Rivalry and racism: What really happened behind the scenes of ‘Mockingbird’

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If there’s ever a film made of “Go Set a Watchman” — Harper Lee’s wildly anticipated novel, out Tuesday — it will lack the very thing that made 1962’s “To Kill a Mockingbird” an instant classic: children.

And not just any kids growing up in the racially charged Alabama of the 1930s, when “Mockingbird” is set, but Scout and Jem Finch and their geeky neighbor, Dill.

Gregory Peck made no secret of how he felt about playing Atticus Finch, the compassionate small-town lawyer of “Mockingbird.” It was, he often said, his favorite part, though he went on to play many others.

But for Mary Badham — the Alabama 10-year-old cast as his tomboyish daughter — playing Scout defined her life. Now 62 and living in Pennsylvania, the mother of two retired from acting as a teenager, opting instead for an education. And she’s spent most of the past five decades talking about “Mockingbird” and its lessons of social justice.

She’ll read excerpts from both books Tuesday night at the 92nd Street Y’s Poetry Center, after which she might just answer the $6 million question: How did the kindly Atticus of “Mockingbird” turn into the bigoted old man of “Watchman”? And how, does she reckon, would Peck have taken the news?

The two remained close long after the cameras stopped rolling. As Badham told London’s Telegraph in 2012, the courtly actor guided and encouraged her until his death in 2003. “I always called him Atticus, and he still called me Scout right up to the end,” she said.

TO KILL A MOCKINGBIRD, Philip Alford, Mary Badham, John Megna in between scenes, 1962.
TO KILL A MOCKINGBIRD, Philip Alford, Mary Badham, John Megna in between scenes, 1962.

When the film marked its 50th anniversary in 2012, Badham recalled that long-ago day when her mother heard that “movie people” were coming to Birmingham. She wanted to bring Mary to audition, but couldn’t do it without her husband’s permission.

“And, of course, my dad said no!” Badham told the Academy of Motion Picture Arts and Sciences. Luckily, her mom, an actress in an amateur theater company, was able to change the retired Air Force general’s mind.

“Now, Henry, dear,” she said. “What are the chances the child will get the part, anyway?”

The child did. And since the “Mockingbird” producers suspected it wasn’t safe to shoot a paean to civil rights in 1960s Alabama, cast and crew decamped to California, where the sleepy town of Maycomb was created on the studio’s back lot.

There, the mischievous girl and 13-year-old Phillip Alford, who played her saintly big brother, battled offstage and on.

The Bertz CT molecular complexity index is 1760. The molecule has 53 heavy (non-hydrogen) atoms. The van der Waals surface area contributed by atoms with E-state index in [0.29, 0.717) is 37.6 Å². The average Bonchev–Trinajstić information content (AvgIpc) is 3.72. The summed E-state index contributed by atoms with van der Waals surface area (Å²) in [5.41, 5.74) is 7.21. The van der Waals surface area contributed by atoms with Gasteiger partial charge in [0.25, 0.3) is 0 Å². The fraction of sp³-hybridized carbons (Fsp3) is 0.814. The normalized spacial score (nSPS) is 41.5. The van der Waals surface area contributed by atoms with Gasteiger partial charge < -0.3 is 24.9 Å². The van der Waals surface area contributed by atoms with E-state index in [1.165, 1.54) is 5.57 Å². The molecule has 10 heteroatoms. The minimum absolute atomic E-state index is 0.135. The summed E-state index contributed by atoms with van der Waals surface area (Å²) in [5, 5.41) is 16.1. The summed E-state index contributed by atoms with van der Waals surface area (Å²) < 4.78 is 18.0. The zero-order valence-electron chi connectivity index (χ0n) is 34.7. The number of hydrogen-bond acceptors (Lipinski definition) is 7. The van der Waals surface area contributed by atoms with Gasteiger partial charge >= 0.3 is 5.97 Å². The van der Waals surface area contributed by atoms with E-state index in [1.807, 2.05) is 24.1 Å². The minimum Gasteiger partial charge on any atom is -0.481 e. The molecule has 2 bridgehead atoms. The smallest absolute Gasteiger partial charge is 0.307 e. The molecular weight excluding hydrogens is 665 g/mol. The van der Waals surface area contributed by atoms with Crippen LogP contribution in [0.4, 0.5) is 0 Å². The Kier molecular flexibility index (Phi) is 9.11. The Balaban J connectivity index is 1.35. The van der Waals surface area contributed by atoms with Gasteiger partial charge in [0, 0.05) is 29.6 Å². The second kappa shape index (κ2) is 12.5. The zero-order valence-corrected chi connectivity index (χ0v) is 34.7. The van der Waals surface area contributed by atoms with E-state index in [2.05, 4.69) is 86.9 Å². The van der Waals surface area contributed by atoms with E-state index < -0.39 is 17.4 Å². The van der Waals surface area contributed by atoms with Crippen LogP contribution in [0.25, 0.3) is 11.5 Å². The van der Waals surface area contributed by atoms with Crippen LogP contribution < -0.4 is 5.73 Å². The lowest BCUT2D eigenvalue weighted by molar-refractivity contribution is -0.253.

“We despised each other,” Alford recalled. As he told brothers Tom and Jim Goldrup for their 2002 book, “Growing Up on the Set,” Badham used to mimic his lines so much, “I had to eat lunch 26 times and breakfast 22 times because of Mary.”

And so, when she wriggled into the tire that he and John Megna’s Dill rolled down the street, Alford said they were out for blood: “We tried to kill her, but we were too small and couldn’t get the tire going fast enough.”

Though they didn’t hurt her, Birmingham’s casual racism did. As Badham told the El Paso Times in 2012, “Everything in California was so different.” When she returned home from five months in Hollywood, she said, she was no longer welcome in friends’ homes, for fear of what she might have picked up out west.

In many ways, her experience echoed the discomfort Lee felt when she returned to Monroeville, Ala., after several years in New York, where she penned “Mockingbird.”

“I don’t trust myself to keep my mouth shut,” Lee told a friend. “If I feel moved to express myself, thereon it will get out all over Monroeville that I am a member of the NAACP . . . They already suspect this to be a fact anyway.”

In Badham’s case, the revelation came over a glass of lemonade she’d given the black child who delivered the groceries. They were sitting at the kitchen table, Badham recalled, when her mother told him to leave.

“She said, ‘You are not in California anymore,’” Badham told interviewer Alex Hinojosa. “I got so angry . . . so I went to speak to my father, and Daddy said, ‘Darling, your heart is in the right place — but your mother’s right. You’re not in California anymore.’”

And neither, it seems, is her old house — the Finch family’s home.

A Vanity Fair shoot a few years ago brought Badham back to the Universal Studios lot where the “Mockingbird” set had been painstakingly assembled by designer Henry Bumstead, using period homes slated to be demolished to make way for a freeway.

As Badham recalls it, a limo driver brought her to the set where Scout’s old street was, saying, “How does it feel to be home?”

But she didn’t see the house she was looking for, and started to cry.

“Didn’t they tell you?” a tour guide said to her. “One of the guards got disgruntled about something and he torched your house.”

The house was gone, but Badham’s fondness for Atticus and the man who played him never left. When she lost the Oscar for Best Supporting Actress — to 16-year-old Patty Duke, who played Helen Keller in “The Miracle Worker” — she says she was relieved.

“Everyone had these wonderful thank-you speeches, and I didn’t have a clue what I was going to say,” she told London’s Telegraph.

Besides, she had a better reason to rejoice:

“Atticus won Best Actor!”

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